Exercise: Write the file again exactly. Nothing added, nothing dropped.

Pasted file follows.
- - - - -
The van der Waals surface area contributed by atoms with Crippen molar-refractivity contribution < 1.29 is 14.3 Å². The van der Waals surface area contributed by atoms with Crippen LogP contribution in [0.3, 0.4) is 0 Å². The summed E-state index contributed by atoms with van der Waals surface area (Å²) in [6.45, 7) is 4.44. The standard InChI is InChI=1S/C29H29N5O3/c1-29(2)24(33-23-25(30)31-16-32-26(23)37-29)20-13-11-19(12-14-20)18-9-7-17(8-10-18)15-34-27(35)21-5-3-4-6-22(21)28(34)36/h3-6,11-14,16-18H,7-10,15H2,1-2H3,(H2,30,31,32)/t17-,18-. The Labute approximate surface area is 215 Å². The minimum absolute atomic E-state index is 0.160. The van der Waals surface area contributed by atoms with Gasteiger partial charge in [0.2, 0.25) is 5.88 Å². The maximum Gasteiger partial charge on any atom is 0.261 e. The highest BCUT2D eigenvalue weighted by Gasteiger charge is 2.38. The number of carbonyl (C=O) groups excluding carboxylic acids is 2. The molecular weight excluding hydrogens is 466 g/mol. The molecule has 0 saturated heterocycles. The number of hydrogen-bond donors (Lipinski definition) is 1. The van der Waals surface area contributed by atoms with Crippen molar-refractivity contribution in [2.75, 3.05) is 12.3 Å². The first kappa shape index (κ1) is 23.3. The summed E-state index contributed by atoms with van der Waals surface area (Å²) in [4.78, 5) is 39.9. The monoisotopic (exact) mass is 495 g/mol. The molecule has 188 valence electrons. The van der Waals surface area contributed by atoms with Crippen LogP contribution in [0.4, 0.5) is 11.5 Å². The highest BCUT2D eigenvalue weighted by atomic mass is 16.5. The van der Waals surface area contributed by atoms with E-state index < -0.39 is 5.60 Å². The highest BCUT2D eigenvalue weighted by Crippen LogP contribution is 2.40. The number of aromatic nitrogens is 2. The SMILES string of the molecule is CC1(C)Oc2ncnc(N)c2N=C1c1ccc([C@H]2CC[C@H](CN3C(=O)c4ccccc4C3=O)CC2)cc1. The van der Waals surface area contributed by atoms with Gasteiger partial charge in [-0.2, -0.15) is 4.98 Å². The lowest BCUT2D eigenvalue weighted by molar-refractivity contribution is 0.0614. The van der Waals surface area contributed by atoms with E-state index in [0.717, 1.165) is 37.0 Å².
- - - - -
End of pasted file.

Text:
The van der Waals surface area contributed by atoms with Crippen molar-refractivity contribution < 1.29 is 14.3 Å². The van der Waals surface area contributed by atoms with Crippen LogP contribution in [0.3, 0.4) is 0 Å². The summed E-state index contributed by atoms with van der Waals surface area (Å²) in [6.45, 7) is 4.44. The standard InChI is InChI=1S/C29H29N5O3/c1-29(2)24(33-23-25(30)31-16-32-26(23)37-29)20-13-11-19(12-14-20)18-9-7-17(8-10-18)15-34-27(35)21-5-3-4-6-22(21)28(34)36/h3-6,11-14,16-18H,7-10,15H2,1-2H3,(H2,30,31,32)/t17-,18-. The Labute approximate surface area is 215 Å². The minimum absolute atomic E-state index is 0.160. The van der Waals surface area contributed by atoms with Gasteiger partial charge in [0.2, 0.25) is 5.88 Å². The maximum Gasteiger partial charge on any atom is 0.261 e. The highest BCUT2D eigenvalue weighted by Gasteiger charge is 2.38. The number of carbonyl (C=O) groups excluding carboxylic acids is 2. The molecular weight excluding hydrogens is 466 g/mol. The molecule has 0 saturated heterocycles. The number of hydrogen-bond donors (Lipinski definition) is 1. The van der Waals surface area contributed by atoms with Crippen molar-refractivity contribution in [2.75, 3.05) is 12.3 Å². The first kappa shape index (κ1) is 23.3. The summed E-state index contributed by atoms with van der Waals surface area (Å²) in [4.78, 5) is 39.9. The monoisotopic (exact) mass is 495 g/mol. The molecule has 188 valence electrons. The van der Waals surface area contributed by atoms with Crippen LogP contribution in [0.4, 0.5) is 11.5 Å². The highest BCUT2D eigenvalue weighted by atomic mass is 16.5. The van der Waals surface area contributed by atoms with E-state index < -0.39 is 5.60 Å². The highest BCUT2D eigenvalue weighted by Crippen LogP contribution is 2.40. The number of aromatic nitrogens is 2. The SMILES string of the molecule is CC1(C)Oc2ncnc(N)c2N=C1c1ccc([C@H]2CC[C@H](CN3C(=O)c4ccccc4C3=O)CC2)cc1. The van der Waals surface area contributed by atoms with Gasteiger partial charge in [-0.2, -0.15) is 4.98 Å². The lowest BCUT2D eigenvalue weighted by molar-refractivity contribution is 0.0614. The van der Waals surface area contributed by atoms with E-state index in [0.717, 1.165) is 37.0 Å².